24/05/2013 12:49 BST | Updated 24/07/2013 06:12 BST

Wonder and Terror in Art and Science

Having been asked to participate in a panel discussion at HowTheLightGetsIn 2013 entitled "Of Wonder and Terror" I have been reflecting on the use of the term 'sublime' in relation to my own work, and the roles of art and science in creating what might be termed 'a sublime experience'.

'Sublime' is a very misunderstood word and much overused in contemporary advertising. Today we hear about a "sublime taste of chocolate" or even "sublime holidays" as one French holiday home company describes their offerings. But even a cursory look at the philosophical underpinnings of the term reveals what hilarious misnomers these are, and much fun can be had spotting incorrect uses of the term as you go about your daily life.

The earliest reference to the sublime is ascribed to someone called 'Longinus' and dated around the first century CE, though no-one seems quite sure who exactly he was or when it was written. The text talks about great, lofty thought or language, which had the power to inspire awe or to persuade someone against one's will. And then from the late 17th century onwards numerous translations began to appear, which fascinated philosophers, particularly those interested in that branch of philosophy called aesthetics, which deals with art, beauty and taste. These translations powerfully inspired a very young Edmund Burke (who later went on to found Conservatism would you believe) to write his groundbreaking text "A Philosophical Enquiry into the Origins of Ideas of the Sublime and Beautiful". The text was published in 1757 when Burke was the ripe old age of 27 but he had started it 10 years earlier at the age of just 17. It's a young man's book clearly but the themes laid out in Burke's text reverberate through the arts through the centuries. Burke famously states: "The passion caused by the great and that state of the soul, in which all its motions are suspended, with some degrees of horror" (Burke, 1757, p. 57)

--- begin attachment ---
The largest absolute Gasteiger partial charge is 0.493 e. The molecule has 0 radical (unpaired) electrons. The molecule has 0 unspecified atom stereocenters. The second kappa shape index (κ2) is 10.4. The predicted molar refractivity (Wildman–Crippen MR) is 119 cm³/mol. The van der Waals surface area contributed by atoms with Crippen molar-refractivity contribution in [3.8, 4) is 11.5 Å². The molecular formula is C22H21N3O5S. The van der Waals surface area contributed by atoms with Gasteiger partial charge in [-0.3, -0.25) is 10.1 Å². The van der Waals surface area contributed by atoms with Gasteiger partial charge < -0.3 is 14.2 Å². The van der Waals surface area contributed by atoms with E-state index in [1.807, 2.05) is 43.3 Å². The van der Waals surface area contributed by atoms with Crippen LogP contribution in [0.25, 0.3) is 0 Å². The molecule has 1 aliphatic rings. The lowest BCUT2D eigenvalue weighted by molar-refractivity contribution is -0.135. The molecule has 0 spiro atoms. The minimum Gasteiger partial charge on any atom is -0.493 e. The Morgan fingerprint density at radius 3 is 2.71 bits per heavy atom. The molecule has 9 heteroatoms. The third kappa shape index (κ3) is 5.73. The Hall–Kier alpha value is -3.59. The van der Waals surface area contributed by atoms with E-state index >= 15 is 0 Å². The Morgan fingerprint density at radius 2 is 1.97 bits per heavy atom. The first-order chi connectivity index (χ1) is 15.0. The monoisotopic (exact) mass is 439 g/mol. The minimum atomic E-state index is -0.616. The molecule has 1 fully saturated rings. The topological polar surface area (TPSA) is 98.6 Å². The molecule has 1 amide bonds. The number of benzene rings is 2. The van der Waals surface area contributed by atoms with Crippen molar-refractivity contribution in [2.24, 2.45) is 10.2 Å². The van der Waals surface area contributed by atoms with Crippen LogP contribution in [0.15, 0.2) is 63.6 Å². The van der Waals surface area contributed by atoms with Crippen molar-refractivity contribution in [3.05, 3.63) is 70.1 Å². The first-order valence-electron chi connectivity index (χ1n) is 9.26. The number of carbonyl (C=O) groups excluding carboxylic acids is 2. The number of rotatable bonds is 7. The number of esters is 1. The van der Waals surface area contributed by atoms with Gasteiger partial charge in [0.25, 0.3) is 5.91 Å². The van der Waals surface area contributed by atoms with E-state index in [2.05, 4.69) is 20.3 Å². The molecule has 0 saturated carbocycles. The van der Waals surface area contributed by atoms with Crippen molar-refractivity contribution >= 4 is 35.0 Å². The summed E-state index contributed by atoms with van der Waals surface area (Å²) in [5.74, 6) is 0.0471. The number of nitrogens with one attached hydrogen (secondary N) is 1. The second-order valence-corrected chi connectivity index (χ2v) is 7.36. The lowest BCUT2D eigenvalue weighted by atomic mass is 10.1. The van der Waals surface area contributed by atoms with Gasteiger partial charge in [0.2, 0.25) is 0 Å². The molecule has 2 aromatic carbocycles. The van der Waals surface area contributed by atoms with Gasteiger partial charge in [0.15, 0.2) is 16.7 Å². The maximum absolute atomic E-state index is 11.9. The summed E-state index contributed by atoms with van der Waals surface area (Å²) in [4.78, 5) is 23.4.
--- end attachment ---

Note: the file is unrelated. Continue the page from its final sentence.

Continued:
He linked the idea of horror, terror or being frozen to the spot, to the experience of feeling awe. He goes so far as providing a long and useful list of objects, which he felt possessed the power to inspire a sensation of the sublime, built on the effects of the emotions and founded on an analysis of terror. It appears that, like Wordsworth, Burke was attracted to "that beauty... that hath terror in it" (Wordsworth, 1888, Book 13).

One of the most important philosophers, Immanuel Kant was both fascinated and irritated by young Burke's text when he read it and it led him to write his "Critique of Judgement" where he considers the sublime as something that is not inherent in a particular 'sublime object' but in the mind of the person experiencing the sensation. So a person living in the shadow of a dark, looming mountain may become indifferent to its sublime qualities and get used to it being just something they see everyday.

So where do art and science figure in this discussion? It was suggested to me that though art used to be where we would go to experience a sense of the sublime we now turn to science and science imagery, to Brian Cox standing on a mountain saying "isn't it vast?" as a camera swirls around his head. But as an artist who works primarily with those terrifying and beautiful organisms known as bacteria I find myself in quite a unique position to ponder that question. My sense is that the sublime can be found, not in the analytical world of science which seeks to control, but in our relationship with the natural world and all the terrors and wonders that holds. And where does art stand in all this? It attempts a practical, visceral understanding of how aesthetic sensations may be created so that we might know ourselves a little better.

Anna Dumitriu will be speaking at this year's HowTheLightGetsIn, the world's largest philosophy and music festival held in association with the Huff Post UK. For more information, see